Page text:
In the next few months, I will be writing about climate and climate change. My purpose is to discuss the various ways we influence climate both locally and globally. The plan is to start locally, with the effect of cities on climate. I will follow with a discussion of our effects on regional climate, and then close with a look at the global climate. This sequence will probably be interrupted by other topics if they come up.
1. Local climate
Local climate is probably the easiest for us to understand because we can see it in our daily lives. It has been known for decades that cities affect climate. Before air conditioning, the cities would get so hot in the summertime that people who had the money would leave the cities during the weekends for cooler weather in the countryside.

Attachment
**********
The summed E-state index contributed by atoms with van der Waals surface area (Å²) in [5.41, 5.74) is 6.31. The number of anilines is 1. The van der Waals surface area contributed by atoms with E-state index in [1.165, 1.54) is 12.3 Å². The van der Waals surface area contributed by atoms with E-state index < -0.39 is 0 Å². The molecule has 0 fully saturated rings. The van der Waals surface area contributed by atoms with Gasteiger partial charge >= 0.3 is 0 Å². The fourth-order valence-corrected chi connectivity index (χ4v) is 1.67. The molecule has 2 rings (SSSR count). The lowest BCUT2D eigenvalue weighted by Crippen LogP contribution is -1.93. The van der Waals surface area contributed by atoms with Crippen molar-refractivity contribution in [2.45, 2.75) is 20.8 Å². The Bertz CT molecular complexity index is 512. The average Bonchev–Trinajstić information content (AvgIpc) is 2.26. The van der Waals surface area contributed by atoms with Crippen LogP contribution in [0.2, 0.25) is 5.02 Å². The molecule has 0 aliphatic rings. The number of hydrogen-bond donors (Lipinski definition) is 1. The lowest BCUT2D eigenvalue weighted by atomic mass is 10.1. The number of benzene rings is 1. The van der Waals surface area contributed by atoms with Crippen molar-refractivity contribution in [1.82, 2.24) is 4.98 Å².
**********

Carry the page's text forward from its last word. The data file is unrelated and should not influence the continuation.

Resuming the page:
The figures show two examples. In Figure 1, an infrared image of Salt Lake City, notice how the urban area (yellow and red) is warmer than the suburbs (mixed greens and blues) which are warmer than the surrounding mountains. Iâ€™m not sure why some of the mountains (upper right) look warm â€“ perhaps there are rocks there. Figure 2 is a satellite image from MODIS (MODerate Resolution Imaging Spectroradiometer) showing the surface temperatures in Beijing in the afternoon. The MODIS pixels are much larger, so the picture looks blurrier, but the message is the same: Bejing is also warmer than the surrounding area.